Cops and Crooks #1
Brian has this listed as a #1, but in this case I don’t get it.Â I suppose, if I squint my eyes just right, this could be the perfect beginning of a series.Â Or it could be the perfect example of a self-contained comic.Â Ah, who cares?Â He has a half dozen or so other series that he’s juggling, so either way works for me.Â This is the story of, well, cops and crooks.Â This has to be close to the shortest flip book around, as half of it deals with a cop and the other half deals with a man who wants to kill all cops and destroy the system.Â The cop had a rough but decent life, as his father (also a cop) was killed when he was four years old, but he was raised by a bunch of different cops on the force, with them taking him on their family vacations and generally doing all the things that a father should do.Â The other guy had a completely different experience, as his father was taken away by cops before he was even born, so he has, quite naturally, hated them ever since.Â There’s also the distinct contrast of the artwork, as Jason Young (I’m guessing the Veggie Dog Saturn Jason Young?) has a clean line with everything seeming to be sweetness and light, while on the Crooks half Eric Shonborn perfectly captures some scratchy (but still intricate) rage.Â Like I said, this could go either way in terms of it being a series.Â I could see them both eventually crashing into each other, or this just being fine all by itself as a commentary of the intrinsic nature of cops and crooks.Â Either way, as always, I’m on board, and you should be too.Â $1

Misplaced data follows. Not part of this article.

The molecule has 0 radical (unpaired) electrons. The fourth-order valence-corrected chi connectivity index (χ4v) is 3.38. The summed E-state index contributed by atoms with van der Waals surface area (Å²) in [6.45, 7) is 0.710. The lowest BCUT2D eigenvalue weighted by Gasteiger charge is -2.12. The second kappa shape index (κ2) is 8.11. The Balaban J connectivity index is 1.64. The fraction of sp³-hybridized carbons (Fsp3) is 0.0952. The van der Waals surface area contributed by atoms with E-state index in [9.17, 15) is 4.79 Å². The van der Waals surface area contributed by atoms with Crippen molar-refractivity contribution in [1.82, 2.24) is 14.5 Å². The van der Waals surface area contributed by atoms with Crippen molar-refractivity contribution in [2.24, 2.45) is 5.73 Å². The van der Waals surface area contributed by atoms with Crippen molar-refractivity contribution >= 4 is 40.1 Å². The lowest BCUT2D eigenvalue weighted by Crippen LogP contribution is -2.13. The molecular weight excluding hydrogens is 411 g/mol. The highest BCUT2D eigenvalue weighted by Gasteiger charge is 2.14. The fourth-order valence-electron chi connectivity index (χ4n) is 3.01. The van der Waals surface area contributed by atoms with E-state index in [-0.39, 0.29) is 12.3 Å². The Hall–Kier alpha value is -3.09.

The Red Fox of Kinderhook
Let me just tell you the concept here: One man controls every aspect of the world, and has for a LONG time. He destroys it every 2000 years and everybody forgets that fact, except for two people. That man? Martin VanBuren, 8th President of the United States. Come on, that’s just funny. How does it work as a story? Pretty well, actually. The memory of the two men is hazy sometimes, but one of them always manages to make it to Martin to try and convince him to let the whole thing go. This was one of six books that I got from these two at SPACE, and I picked it for review because it was the best (I’ll probably put up some of the other ones at a later date anyway). The problem with this one, as with all of them, is that the art looks scrunched. I don’t know if they had to shrink it down from regular comic size, but there are certain titles where it’s extremely difficult to tell what’s going on at all. The production of the comics, other than that, was flawless. Great color scheme for the six books, great covers and boy could those two sell! It’s probably a couple of bucks (I got all six I think for $5, but that might not be right and it might have only been a convention thing, so don’t get all offended if they don’t go for it) and it’s entertaining. Check out the website, plenty to see there if you’re curious.